London: Scientists have discovered key gaps in breast cancer research pertaining to understanding of genetic changes in the development of tumour, a study said.
In an article in BioMed Central's open access journal Breast Cancer Research, leading scientists in the field reported on a gap analysis that critically assessed issues and new challenges emerging from recent breast cancer research, and proposed strategies for translating solutions into practice.
It is estimated that around 570,000 people are living with, or after, a diagnosis of breast cancer in the UK, and this number is expected to double by 2030.
Breast cancer, therefore, remains a significant challenge. Over 100 specialist breast cancer scientists and healthcare professionals reviewed a wide range of issues and challenges involved in breast cancer research, prevention and treatment.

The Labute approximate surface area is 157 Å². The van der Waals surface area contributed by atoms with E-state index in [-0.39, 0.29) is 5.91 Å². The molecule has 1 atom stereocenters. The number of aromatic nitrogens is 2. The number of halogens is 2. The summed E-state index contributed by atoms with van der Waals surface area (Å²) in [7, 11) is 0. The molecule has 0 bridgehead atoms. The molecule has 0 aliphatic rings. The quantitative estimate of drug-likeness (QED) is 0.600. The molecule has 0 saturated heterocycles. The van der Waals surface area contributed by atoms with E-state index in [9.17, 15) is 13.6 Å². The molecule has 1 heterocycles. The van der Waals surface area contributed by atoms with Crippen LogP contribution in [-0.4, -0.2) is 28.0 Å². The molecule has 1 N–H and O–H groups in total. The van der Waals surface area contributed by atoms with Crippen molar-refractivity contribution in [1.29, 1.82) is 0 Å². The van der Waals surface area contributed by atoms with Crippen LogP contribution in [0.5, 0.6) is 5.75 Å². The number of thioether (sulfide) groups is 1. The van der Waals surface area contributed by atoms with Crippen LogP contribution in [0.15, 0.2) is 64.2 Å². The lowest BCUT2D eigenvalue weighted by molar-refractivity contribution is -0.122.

Through facilitated discussions and consultation, including appraisal from experts and patients, they produced an account outlining ten major gaps and five strategic solutions, reports Science Daily.
The key gaps that were identified in the research paper included: an understanding of the genetic and epigenetic changes in normal breast development and during cancer, how to implement sustainable lifestyle changes through diet, exercise and weight management, and an understanding of how to optimise treatment for improved personalised therapy.
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